Thursday, November 25, 2010

New START, modernization, and Thanksgiving

by Peter Henne

Today I am thankful for many things, but #1 on the list is the fact that I am in no way responsible for getting GOP Senators to sign on to the New START treaty. Senator Jon Kyl's recent objections to the treaty made its ratification--in my opinion--rather unlikely, but he has graciously outlined his objections to the treaty in a recent memo to Senate Republicans. In it, Kyl expresses concerns over the modernization of the US nuclear weapons infrastructure, while barely mentioning New START itself.

Modernization is all fine and good, but it's unclear whether our nuclear weapons are really at risk of being made obsolete. As Page van der Linden wrote in a September piece in Foreign Policy, the Obama Administration has directed significant resources towards maintaining and modernizing our nuclear weapons. And as Cato's Benjamin Friedman and Christopher Preble argued recently, the United States could likely get away with significant cuts in our nuclear stockpiles and still protect our vital interests.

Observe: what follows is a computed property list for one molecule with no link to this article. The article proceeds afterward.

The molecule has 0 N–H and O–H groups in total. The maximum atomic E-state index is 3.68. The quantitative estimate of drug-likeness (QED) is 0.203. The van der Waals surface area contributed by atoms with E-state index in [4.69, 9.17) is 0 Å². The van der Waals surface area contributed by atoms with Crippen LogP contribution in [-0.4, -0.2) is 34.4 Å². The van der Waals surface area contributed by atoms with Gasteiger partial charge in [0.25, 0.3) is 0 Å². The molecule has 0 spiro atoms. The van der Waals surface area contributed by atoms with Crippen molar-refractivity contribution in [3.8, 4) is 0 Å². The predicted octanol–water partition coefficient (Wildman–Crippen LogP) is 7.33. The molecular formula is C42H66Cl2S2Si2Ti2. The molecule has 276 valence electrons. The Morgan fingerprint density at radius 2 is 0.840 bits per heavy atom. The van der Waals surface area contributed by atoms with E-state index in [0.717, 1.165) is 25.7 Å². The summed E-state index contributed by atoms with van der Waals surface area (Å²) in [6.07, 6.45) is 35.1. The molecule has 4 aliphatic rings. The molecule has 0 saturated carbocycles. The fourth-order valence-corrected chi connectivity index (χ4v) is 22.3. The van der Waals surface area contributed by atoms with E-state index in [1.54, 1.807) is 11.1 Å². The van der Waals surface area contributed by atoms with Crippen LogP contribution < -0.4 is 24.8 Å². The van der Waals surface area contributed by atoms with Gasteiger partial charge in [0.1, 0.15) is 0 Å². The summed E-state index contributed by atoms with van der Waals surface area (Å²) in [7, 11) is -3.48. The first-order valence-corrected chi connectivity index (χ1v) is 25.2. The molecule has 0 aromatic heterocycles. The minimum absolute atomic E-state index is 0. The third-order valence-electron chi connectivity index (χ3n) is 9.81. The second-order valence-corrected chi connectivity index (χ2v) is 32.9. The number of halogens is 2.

Beyond that, it's really unclear what this has to do with New START ratification. The issues are certainly related, but negotiating bilateral arms reductions does not inherently threaten US nuclear capabilities. The answer, I think, lies in the perverse effects of the contemporary Senate on US foreign policy.

As I argued early in the Obama Administration, debates in the Senate--then involving spurious GOP objections to political appointees--could have pathological consequences for US foreign policy. This is the case with the New START debates as well. If opposition to the treaty represented a broad consensus over the dangers of arms limitations, that would be one thing. That they are driven by a separate issue that is already being addressed indicates either irrational approaches to crucial foreign policy issues or the hijacking of national security by petty partisan squabbles.

Happy Thanksgiving.

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